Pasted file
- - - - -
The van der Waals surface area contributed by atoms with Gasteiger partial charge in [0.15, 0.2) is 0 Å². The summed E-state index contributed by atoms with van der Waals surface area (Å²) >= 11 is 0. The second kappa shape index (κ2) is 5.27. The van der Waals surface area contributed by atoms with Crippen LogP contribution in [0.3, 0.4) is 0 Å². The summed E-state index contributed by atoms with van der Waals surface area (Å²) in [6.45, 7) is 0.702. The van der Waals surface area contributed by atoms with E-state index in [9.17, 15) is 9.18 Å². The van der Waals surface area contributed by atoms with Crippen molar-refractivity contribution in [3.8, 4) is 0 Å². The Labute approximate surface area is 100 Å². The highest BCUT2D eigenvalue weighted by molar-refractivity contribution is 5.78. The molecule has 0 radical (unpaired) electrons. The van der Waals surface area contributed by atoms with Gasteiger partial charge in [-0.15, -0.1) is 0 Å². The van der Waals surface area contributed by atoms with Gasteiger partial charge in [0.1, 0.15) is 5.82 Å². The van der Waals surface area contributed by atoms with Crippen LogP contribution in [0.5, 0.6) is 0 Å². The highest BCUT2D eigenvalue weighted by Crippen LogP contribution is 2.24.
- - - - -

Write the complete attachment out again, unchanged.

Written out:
The van der Waals surface area contributed by atoms with Gasteiger partial charge in [0.15, 0.2) is 0 Å². The summed E-state index contributed by atoms with van der Waals surface area (Å²) >= 11 is 0. The second kappa shape index (κ2) is 5.27. The van der Waals surface area contributed by atoms with Crippen LogP contribution in [0.3, 0.4) is 0 Å². The summed E-state index contributed by atoms with van der Waals surface area (Å²) in [6.45, 7) is 0.702. The van der Waals surface area contributed by atoms with E-state index in [9.17, 15) is 9.18 Å². The van der Waals surface area contributed by atoms with Crippen molar-refractivity contribution in [3.8, 4) is 0 Å². The Labute approximate surface area is 100 Å². The highest BCUT2D eigenvalue weighted by molar-refractivity contribution is 5.78. The molecule has 0 radical (unpaired) electrons. The van der Waals surface area contributed by atoms with Gasteiger partial charge in [-0.15, -0.1) is 0 Å². The van der Waals surface area contributed by atoms with Gasteiger partial charge in [0.1, 0.15) is 5.82 Å². The van der Waals surface area contributed by atoms with Crippen LogP contribution in [0.5, 0.6) is 0 Å². The highest BCUT2D eigenvalue weighted by Crippen LogP contribution is 2.24.